You probably have to look at imagery of death and dying regularly to stay focused on what really counts in life: great sex before you are gone anyway.
I thought the recovery from my child’s birth would be easier than the birth itself. I was wrong.
My baby was born by scalpel – an episiotomy. Episiotomy, also known as perineotomy, is described as a surgical incision of the perineum and the posterior vaginal wall generally done by a midwife or obstetrician during second stage of labor to quickly enlarge the opening for the baby to pass through.
I cannot put into words what it was actually like.
She was perfect, although a little bloody. I expected to be back on my feet quickly. But I was wrong, so very wrong.
Life with a newborn is not easy, even less so when you have another child or two that also needs your attention. It is even harder when you are in excruciating pain.
The constant pain was debilitating. I was unable to walk some days and was often forced to look after my two children from the floor where I crawled everywhere. When my husband came home I was an emotional and physical wreck. I was often in so much pain I had to dose myself up on medication and lay face down on the carpet next to the blanket on the floor that contained a days worth of spit up.
Even thinking about sex was hard, it was eight weeks before we gave it a go for the first time. My husband was understanding, sympathetic about the lack of sex during the first few months, and lets be honest – also very tired from helping me with the night shift. But I’m sure it was also frustrating for him.
After eight weeks I was physically healed, but mentally… not so much. It was not really painful during sex, but it sure was afterwards.
I began to become convinced that there was something seriously wrong with my vagina.
I went to the doctor and pleaded with her to try and fix me. She gave my vagina the once over and said that everything looked fine, but said that there may be some nerve damage and she would send me off to get X-rays just in case it was a broken pubic bone.
Well hell, this must be it! I thought.
My vagina is broken! Six bloody months of walking around with a broken bloody vagina. It made sense!
Then the X-ray came back all clear. Although I was convinced that they must have done it wrong, I had to accept I didn’t have a broken vagina.
There was only one more step to take and the doctor suggested a physiotherapist…. for my vagina.
So off I went to a vagina physiotherapist. To have vagina therapy.
Did you even know this was an actual job? I sure didn’t. And as I sat in the hospital waiting room looking at all of the other patients quietly waiting in wheelchairs, sitting with helpers – post car crashes and work injuries – I worried about what they might be thinking of me. Where was her injury? Why wasn’t she limping enough to notice?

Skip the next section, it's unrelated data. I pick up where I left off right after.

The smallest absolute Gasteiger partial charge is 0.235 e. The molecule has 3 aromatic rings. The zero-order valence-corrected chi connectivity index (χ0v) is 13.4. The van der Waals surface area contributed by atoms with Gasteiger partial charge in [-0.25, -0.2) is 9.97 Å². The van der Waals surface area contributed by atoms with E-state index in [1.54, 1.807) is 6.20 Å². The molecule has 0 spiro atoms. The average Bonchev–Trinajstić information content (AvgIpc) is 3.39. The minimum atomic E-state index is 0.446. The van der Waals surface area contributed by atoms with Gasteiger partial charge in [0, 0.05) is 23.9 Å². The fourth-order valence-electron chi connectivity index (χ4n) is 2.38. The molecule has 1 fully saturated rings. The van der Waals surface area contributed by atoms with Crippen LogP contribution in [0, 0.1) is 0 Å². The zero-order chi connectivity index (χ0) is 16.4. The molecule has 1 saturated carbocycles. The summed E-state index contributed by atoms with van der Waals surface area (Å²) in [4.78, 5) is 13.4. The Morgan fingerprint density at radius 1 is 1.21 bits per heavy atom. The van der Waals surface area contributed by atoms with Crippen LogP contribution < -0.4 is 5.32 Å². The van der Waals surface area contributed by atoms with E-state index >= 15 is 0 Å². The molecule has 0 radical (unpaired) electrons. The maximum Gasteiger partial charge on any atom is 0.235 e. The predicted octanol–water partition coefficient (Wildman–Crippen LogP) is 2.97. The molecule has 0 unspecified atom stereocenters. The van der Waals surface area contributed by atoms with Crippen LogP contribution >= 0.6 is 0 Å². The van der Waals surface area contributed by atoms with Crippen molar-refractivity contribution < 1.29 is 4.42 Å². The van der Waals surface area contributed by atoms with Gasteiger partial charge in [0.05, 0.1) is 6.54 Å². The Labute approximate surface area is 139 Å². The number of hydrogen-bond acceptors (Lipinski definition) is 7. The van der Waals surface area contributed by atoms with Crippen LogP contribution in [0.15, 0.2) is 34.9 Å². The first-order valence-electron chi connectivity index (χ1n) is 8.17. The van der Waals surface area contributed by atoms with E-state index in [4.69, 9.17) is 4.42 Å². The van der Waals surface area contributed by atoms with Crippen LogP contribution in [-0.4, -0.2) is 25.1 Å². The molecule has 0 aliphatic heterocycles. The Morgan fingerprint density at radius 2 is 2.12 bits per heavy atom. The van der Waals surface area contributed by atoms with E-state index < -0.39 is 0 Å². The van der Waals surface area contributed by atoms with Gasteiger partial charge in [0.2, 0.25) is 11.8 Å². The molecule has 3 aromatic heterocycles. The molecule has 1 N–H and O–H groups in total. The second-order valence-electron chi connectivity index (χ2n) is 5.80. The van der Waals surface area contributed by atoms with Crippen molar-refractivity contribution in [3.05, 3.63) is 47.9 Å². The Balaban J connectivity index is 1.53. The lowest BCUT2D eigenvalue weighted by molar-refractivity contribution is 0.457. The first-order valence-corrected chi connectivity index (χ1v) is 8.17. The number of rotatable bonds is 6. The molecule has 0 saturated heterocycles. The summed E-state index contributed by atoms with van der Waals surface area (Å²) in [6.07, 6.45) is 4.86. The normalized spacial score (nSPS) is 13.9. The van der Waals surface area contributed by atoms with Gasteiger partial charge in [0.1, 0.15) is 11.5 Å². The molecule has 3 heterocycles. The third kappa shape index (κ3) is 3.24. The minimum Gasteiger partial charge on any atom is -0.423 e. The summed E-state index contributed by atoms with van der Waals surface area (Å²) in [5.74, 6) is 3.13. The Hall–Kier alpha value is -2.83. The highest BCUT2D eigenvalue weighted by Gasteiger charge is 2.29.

I walked into the little room accompanied by the physiotherapist, an attractive smart blonde woman with shiny black flats. I really wanted to ask her right off the bat what her deal was, why vaginas? Why not feet? But I saved that for the second visit two months later when she told me that she just wanted to help women and their sexual health. She sounded legit.
The exam was similar to a doctors exam but without as many contraptions, she asked me to do a kegel (where you tighten your vagina). I did, and she looked at me quite surprised, “Hmmmmmm” she said, with her finger still wriggling around inside me.
“That’s about as strong as I have felt…” she kept wiggling. “… And the left side is VERY tight!”
Post-exam she sat me down and told me what the problem was. I had a tight vagina. Actually she used the words “I think you have a condition known as vaginismus which is a genito-pelvic pain disorder. A condition that affects a woman’s ability to engage in vaginal penetration, where your pelvic floor is tight and can spasm.”
But all I heard was “TIGHT VAGINA”.
And you know what? I smiled, looked up to the ceiling nodded my head and laughed.
This whole time I’m walking around in constant pain thinking I had broken myself when in reality it was my muscles tightening up so much on the left side that the pain radiated down my legs. She gave me a print out with information about vaginismus. On the flip side of the page was some yoga, breathing and visualisation exercises.
I’m not really the most serious person. The printout had a diagram of a stick figure lady, legs up in the air, visualising her vagina relaxing. To this day, it’s quite possibly the most hilarious thing I have ever seen.
But I did all of the exercises. I breathed calmly like you wouldn’t believe. I visualised the hell out of my vagina getting all loose.
And it worked!
The pain subsided and I could walk around like a normal person without feeling like someone had shoved a porcupine up there.
The problem with any disorder that is caused in part by anxiety is that you are sometimes the only one that is in charge of your own recovery.
When I was diagnosed my physiotherapist had said exactly that to me:
“I have good news and bad news. The good news is that you are in charge of your own recovery. The bad news is that you are in charge of your own recovery.” Those words have stuck with me.
You can be helped along by medication and pain relief – both of which I have definitely taken. But ultimately it’s up to you. And it’s daunting to be the only one that can really fix you, but it is also empowering.